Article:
Appeals Courts: Reports of the Comma's Demise are Greatly Exaggerated

Summer 2017

In this era of texts, IM, tweets, and hashtags, it is becoming easier to dismiss the importance of mere punctuation in conveying meaning. Some have even predicted the eventual phase-out or slow death of the comma in standard English. And what about the much debated Oxford comma, or serial comma? This is the comma used after the penultimate thing in a list of three or more, right before the “and” or the “or” (e.g., “paper, pens, and pencils”). This comma is already shunned by most newspapers, and some style guides, including the University of Oxford Style Guide (but not Fowler or Strunk & White), now deem it optional or generally unnecessary.

“Not so fast,” says the U.S. Court of Appeals for the First Circuit. In a triumphant moment for grammatical traditionalists, the Oxford comma took center stage in O’Connor v. Oakhurst Dairy, a class-action dispute over Maine’s overtime pay statute, causing the New York Times to declare, “Lack of Oxford Comma Could Cost Maine Company Millions in Overtime Dispute.”

Originally published in the Newsletter of the Eighth Circuit Bar Association


The articles on our website include some of the publications and papers authored by our attorneys, both before and after they joined our firm. The content of these articles should not be taken as legal advice. The views and opinions expressed in this article are those of the author(s) and do not necessarily reflect the views or official position of Robins Kaplan LLP.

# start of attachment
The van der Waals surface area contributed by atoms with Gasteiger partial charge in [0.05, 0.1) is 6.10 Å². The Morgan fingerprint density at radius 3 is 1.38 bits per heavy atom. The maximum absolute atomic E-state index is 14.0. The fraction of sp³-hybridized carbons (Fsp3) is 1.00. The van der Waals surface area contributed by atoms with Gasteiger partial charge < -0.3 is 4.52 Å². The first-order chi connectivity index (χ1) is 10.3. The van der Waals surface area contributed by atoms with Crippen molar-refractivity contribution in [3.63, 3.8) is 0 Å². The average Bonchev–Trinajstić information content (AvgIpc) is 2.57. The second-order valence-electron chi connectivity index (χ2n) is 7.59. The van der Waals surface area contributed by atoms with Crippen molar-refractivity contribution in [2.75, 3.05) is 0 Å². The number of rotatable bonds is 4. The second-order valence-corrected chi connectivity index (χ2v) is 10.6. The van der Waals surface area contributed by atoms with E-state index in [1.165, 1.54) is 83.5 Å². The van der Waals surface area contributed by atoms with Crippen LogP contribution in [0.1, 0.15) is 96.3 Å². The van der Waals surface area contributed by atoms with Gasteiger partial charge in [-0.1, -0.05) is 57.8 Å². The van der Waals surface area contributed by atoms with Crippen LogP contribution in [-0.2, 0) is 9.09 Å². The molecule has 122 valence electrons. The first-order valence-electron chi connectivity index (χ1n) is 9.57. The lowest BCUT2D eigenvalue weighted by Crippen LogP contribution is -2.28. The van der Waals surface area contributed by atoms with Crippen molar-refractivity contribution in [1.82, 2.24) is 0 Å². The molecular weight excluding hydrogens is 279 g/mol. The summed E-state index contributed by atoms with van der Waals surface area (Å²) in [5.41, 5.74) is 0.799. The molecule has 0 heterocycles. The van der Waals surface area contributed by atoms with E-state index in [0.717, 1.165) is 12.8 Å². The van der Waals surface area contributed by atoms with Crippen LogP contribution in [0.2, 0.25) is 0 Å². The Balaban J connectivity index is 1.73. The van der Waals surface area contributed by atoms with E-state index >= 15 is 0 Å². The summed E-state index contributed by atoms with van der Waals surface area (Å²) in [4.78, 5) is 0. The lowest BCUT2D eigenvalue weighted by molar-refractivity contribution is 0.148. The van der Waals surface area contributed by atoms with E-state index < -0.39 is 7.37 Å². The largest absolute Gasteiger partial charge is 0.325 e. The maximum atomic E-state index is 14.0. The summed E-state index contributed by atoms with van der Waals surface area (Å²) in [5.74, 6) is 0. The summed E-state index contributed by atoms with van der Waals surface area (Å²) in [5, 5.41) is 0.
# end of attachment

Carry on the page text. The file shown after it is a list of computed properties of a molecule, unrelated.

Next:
Related Publications

Fall 2021
Are All Fiduciaries Created Equal?
Erica Ramsey - The Robins Kaplan Spotlight, Vol. 6, No. 3
Fall 2021
Context Matters: Fiduciaries and the Rule Against Self-Dealing
Brendan Johnson, Tim Billion - The Robins Kaplan Spotlight, Vol. 6, No. 3
Fall 2021
Update on DOL Fiduciary Rule
Michael Reif - The Robins Kaplan Spotlight, Vol. 6, No. 3
September 28, 2021
Briefly: Federal appeals: How much notice is enough?
Stephen Safranski and Geoffrey Kozen - Minnesota Lawyer
Summer 2021
IATL President's Letter on Judicial Security
Roman Silberfeld - The Robins Kaplan Quarterly: Tackling Tough Business Litigation Matters
Back to Top